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As an IBM Cloud Adoption Leader, I spend a lot of time with clients who are implementing projects in the IBM Cloud.
Typically, but not always, I get involved when there’s something blocking the project or otherwise hindering progress. These tend to fall into a small number of common categories:
1. The tools are not right for the job
The IBM Cloud platform has a wide range of tools and services on offer. Selecting the right one, with the appropriate pricing plan, can be daunting, but is important.
To avoid mistakes, it’s important to first understand the functionality of the application being implemented and its required qualities and matching those to the right IBM Cloud platform service. For example, consider whether a bare metal server would make sense if the application needs raw horsepower. Might containers score over virtual machines for your application?
2. Public cloud may not be the right place
While many organizations have successfully migrated applications to the public cloud, not every system is a good fit, and a bad fit can lead to serious problems. Areas such as integration, performance requirements and even software licensing should be considered. Sometimes private cloud or transitioning to another application based on software as a service (SaaS) could be a more effective option.
Trying to move an application that has a low affinity to the cloud can be beset with problems. Sometimes, it may even be better to deconstruct an application and run parts of it in the cloud and other parts on premises, accessed through APIs.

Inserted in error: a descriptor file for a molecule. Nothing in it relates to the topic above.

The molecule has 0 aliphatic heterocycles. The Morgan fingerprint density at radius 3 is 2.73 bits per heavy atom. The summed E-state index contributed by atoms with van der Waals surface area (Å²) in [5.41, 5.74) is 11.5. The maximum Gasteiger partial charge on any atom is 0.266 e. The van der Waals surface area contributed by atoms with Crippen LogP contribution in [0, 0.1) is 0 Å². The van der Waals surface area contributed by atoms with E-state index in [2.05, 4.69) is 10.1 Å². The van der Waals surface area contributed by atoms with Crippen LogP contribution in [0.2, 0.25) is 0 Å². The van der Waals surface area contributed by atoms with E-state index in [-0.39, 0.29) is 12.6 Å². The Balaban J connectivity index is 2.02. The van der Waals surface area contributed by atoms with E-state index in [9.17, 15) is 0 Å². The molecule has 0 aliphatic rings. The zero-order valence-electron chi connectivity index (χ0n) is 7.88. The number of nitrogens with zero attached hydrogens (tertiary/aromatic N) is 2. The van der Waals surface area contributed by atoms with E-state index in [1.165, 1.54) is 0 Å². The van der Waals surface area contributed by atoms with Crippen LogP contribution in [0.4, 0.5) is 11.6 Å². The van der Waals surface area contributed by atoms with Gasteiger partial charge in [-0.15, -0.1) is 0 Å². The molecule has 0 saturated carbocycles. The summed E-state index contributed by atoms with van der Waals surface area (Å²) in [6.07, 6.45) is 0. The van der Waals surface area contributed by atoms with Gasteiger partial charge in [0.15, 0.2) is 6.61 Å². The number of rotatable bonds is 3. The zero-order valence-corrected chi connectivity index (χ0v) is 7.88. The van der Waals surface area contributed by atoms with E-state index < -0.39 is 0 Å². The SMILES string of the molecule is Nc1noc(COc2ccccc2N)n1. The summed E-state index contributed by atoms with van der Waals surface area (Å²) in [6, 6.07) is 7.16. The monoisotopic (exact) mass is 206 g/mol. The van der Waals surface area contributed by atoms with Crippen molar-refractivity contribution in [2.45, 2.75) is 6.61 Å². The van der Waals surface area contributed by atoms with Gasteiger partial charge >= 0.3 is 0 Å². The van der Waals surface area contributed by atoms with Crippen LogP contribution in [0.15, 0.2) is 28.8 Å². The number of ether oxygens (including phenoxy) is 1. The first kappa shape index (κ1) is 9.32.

3. Repeating what was done last time
A trap that many customers fall into when deploying solutions to the cloud is to take what they have previously done on premises and expect that to be successful in the cloud. What many quickly realize is that this approach doesn’t often work or can be expensive.
The cloud requires some different thinking. For example, application availability is architected in a different way in the cloud, where redundancy is built into many services or where services must be provisioned and deployed across different availability zones. It’s a case of knowing what to provision and where. This is compared to the more traditional approach, where entire redundant infrastructures are built at great expense. I have still seen this approach taken, without real need, in the cloud.
The key to any cloud adoption is to understand the application that is being delivered and to understand the cloud platform that is being used in the delivery. Like other IBM Adoption Leaders across the globe, I’m able to bring my depth of knowledge and experience of the IBM Cloud to customers’ projects. Once I have a good understanding of the project goals, I can advise and give pointers on the best approach towards success.
The causes of problems with cloud deployments often start out small. Don’t let these stop your cloud adoption.
Learn more about IBM Cloud Adoption Services.